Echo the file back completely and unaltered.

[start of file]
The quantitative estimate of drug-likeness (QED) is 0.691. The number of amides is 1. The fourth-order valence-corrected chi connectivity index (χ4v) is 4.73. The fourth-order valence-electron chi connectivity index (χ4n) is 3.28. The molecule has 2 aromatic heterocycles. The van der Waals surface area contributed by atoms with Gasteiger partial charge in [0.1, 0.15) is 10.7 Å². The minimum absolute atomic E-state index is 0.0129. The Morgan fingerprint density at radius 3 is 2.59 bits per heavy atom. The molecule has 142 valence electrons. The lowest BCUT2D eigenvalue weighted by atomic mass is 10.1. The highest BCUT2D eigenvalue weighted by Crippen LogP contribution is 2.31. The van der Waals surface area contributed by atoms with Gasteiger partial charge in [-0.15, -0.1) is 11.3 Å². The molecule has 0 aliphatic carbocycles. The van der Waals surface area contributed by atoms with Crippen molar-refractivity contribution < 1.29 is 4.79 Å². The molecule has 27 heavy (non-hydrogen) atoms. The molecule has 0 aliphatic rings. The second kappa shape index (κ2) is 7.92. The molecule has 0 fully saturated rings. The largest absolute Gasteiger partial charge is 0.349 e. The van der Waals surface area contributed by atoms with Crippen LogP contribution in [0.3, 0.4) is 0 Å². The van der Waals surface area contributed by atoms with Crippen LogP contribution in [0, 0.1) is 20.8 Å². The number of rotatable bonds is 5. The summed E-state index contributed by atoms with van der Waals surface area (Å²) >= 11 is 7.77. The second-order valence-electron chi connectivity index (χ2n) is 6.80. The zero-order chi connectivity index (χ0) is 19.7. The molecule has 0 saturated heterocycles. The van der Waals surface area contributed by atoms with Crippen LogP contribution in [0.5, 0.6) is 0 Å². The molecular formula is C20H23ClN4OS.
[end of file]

The quantitative estimate of drug-likeness (QED) is 0.691. The number of amides is 1. The fourth-order valence-corrected chi connectivity index (χ4v) is 4.73. The fourth-order valence-electron chi connectivity index (χ4n) is 3.28. The molecule has 2 aromatic heterocycles. The van der Waals surface area contributed by atoms with Gasteiger partial charge in [0.1, 0.15) is 10.7 Å². The minimum absolute atomic E-state index is 0.0129. The Morgan fingerprint density at radius 3 is 2.59 bits per heavy atom. The molecule has 142 valence electrons. The lowest BCUT2D eigenvalue weighted by atomic mass is 10.1. The highest BCUT2D eigenvalue weighted by Crippen LogP contribution is 2.31. The van der Waals surface area contributed by atoms with Gasteiger partial charge in [-0.15, -0.1) is 11.3 Å². The molecule has 0 aliphatic carbocycles. The van der Waals surface area contributed by atoms with Crippen molar-refractivity contribution < 1.29 is 4.79 Å². The molecule has 27 heavy (non-hydrogen) atoms. The molecule has 0 aliphatic rings. The second kappa shape index (κ2) is 7.92. The molecule has 0 fully saturated rings. The largest absolute Gasteiger partial charge is 0.349 e. The van der Waals surface area contributed by atoms with Crippen LogP contribution in [0.3, 0.4) is 0 Å². The van der Waals surface area contributed by atoms with Crippen LogP contribution in [0, 0.1) is 20.8 Å². The number of rotatable bonds is 5. The summed E-state index contributed by atoms with van der Waals surface area (Å²) >= 11 is 7.77. The second-order valence-electron chi connectivity index (χ2n) is 6.80. The zero-order chi connectivity index (χ0) is 19.7. The molecule has 0 saturated heterocycles. The van der Waals surface area contributed by atoms with Crippen LogP contribution in [0.5, 0.6) is 0 Å². The molecular formula is C20H23ClN4OS.